Would you like learn how to choose the best credit card for you? If so, keep reading. I’ll reveal five big things you should weigh before making a final decision. If you go about it the right way, you’ll save yourself a lot of money over the long term.
1. Look for a low Annual Percentage Rate (APR)
The APR is the interest rate percentage that you’ll pay on money that you’re borrowing to buy goods and services through your credit card. As the name says, this is the annual rate.
For example, if you charged $1000 on your credit card that carried an APR of 12%, in theory you could pay up to $120 in interest if you didn’t pay off the balance within a year. The APR takes into account things such any fees or services charges that may occur.
2. Pay attention to the Penalty Rate
Just because you find a credit card with a low APR, that doesn’t it will always stay that way. If you miss a payment, go over the credit card’s limit, or fail to keep your credit score high, your card could be assigned the dreaded penalty rate. That’s bad news because the new rate could easily be twice as high as the original rate.
3. Review the method for calculating the monthly balance
When you see the total amount on your monthly credit card statement, it’s usually made up of both interest charges and your purchases. Well, credit card companies can use a variety of methods to calculate the balance, and some methods will cost you more money. Here are the 4 that you will typically come across:
Favorable Interest Calculation Methods
– Average daily balance (including new purchases) – Under this method, the credit card company will calculate what the average balance was on your credit card for each day during the current billing cycle. They’ll also take into account any new purchases and payments. So let’s say that for the last 30 days you carried an average daily balance of $1,036.28. This is the amount the credit card company would use to calculate the amount of interest to charge you.
– Average daily balance (excluding new purchases) – This calculation is the same as above except that the credit card company will ignore any new purchases during the period. When new purchases are excluded, this will lower your average daily balance. As a result, this will also reduce the amount of interest you’ll have to pay by a little more.
Bottom-line: You should seek out credit cards that calculate interest based on the Average daily balance (excluding new purchases) method.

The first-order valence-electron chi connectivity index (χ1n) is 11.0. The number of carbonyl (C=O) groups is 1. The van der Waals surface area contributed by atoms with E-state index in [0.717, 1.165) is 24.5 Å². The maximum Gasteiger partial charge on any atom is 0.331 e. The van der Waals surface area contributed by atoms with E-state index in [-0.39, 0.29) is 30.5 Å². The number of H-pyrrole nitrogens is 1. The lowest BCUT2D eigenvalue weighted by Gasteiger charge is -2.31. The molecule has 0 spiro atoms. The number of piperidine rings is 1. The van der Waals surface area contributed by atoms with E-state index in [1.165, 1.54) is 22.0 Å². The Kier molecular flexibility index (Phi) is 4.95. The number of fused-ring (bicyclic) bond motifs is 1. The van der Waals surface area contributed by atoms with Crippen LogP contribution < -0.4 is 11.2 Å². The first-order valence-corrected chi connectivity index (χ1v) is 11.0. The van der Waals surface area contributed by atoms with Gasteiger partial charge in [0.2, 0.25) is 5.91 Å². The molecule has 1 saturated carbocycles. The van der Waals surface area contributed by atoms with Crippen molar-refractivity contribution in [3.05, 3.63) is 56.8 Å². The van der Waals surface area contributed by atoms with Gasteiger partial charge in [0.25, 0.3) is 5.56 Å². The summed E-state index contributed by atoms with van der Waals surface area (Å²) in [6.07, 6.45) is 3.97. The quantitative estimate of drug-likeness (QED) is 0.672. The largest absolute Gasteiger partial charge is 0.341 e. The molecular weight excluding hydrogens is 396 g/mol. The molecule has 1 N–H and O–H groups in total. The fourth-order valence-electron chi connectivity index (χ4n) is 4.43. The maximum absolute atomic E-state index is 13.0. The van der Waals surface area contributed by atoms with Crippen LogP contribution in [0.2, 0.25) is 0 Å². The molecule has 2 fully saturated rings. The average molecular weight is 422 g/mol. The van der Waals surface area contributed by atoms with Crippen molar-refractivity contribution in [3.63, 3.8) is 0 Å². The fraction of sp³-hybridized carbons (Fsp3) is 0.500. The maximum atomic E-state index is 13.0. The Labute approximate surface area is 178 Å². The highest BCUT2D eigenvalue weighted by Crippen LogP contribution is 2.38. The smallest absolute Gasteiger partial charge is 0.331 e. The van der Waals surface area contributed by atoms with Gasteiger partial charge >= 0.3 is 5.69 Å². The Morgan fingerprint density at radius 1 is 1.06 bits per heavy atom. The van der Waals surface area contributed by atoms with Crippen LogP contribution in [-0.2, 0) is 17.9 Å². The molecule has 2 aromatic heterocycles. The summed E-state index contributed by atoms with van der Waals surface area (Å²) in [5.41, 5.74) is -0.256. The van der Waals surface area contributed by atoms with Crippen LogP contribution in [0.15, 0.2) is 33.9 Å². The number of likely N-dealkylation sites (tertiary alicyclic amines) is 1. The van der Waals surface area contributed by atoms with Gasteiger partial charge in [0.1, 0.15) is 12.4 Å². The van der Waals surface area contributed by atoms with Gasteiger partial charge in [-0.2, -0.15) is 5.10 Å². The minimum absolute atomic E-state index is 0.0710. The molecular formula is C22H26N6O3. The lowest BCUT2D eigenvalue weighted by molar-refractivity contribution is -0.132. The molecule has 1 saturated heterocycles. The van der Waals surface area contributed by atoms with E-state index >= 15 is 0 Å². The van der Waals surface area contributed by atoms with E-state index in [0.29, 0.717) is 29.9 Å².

Unfavorable Interest Calculation Methods
– Two-cycle average daily balance (including new purchases) – Under this method, the credit card company will use the current and the prior billing cycles to calculate how much interest you’ll pay.
Taking from the first example above, we indicated that interest would be calculated based on an average daily balance of $1,036.28 for the current billing cycle.
Well, the two-cycle approach goes a step further and performs the same calculation for the prior billing cycle too. The interest calculated for that period will then be added to the current period interest, and that’s how much you’ll be billed.
The point is that the amount you pay in interest under this method could be substantially higher than with either of the two favorable calculation methods. It’s a double-whammy.
– Two-cycle average daily balance (excluding new purchases) – This two cycle method is just like the one discussed above except that new purchases are excluded from the calculation. That makes it better, but not by much.
Bottom-line: Avoid credit cards that calculate average daily balances using the two-cycle method.
4. Watch out for fees
Credit card companies will take every opportunity they can to hit you with a fee. Examples include: late payment fees, over-the-limit fees, returned check fees, annual fee, cash advance fees, etc.
While all these fees are important, you should be most concerned about the ones that might affect you. For example, the late payment fees and annual card fee are the two biggest money makers for credit card companies. So you’d want to make them prominent when making comparisons to other cards.
5. Compare Grace Periods
Believe it or not, credit card companies aren’t charging you interest every day that your balance is outstanding. There’s generally a window of 20 to 30 days after each billing cycle where you are given an opportunity to make payments on the amount due. During this “grace” period, no interest will be charged to your account.
The standard grace period these days is around 25 days, but if you can find a longer period then more power to you. That’s a plus.
Narrow Your Credit Card Search
There are hundreds of credit cards to choose from. So you’ll have to have some criteria for narrowing the selection. Of course, the above elements are a given. But you might also have some specific personal preferences.
For example, perhaps a credit card that offers reward points that can be redeemed for air travel, hotels, etc., could help to finance your adventurous lifestyle. Then there are other credit cards that will give you cash back for your purchases. There are lots of choices.
Click the banner below to compare over 100 low interest credit cards. Many of them even offer 0% introductory rates for up to 18 months.
Again, be sure to examine all of the features and benefits offered by the credit card company. You may discover a component that gives one card an edge over the other.
Credit Card Evaluation Form
Now that you know the most important attributes for how to choose the best credit card for you, create a spreadsheet like the one below to compare cards.
Keep in mind that you may have to dig into the terms and conditions for the card to find information about the balance calculation method or grace period.
Once again, you’ll find the cream of the crop credit cards here…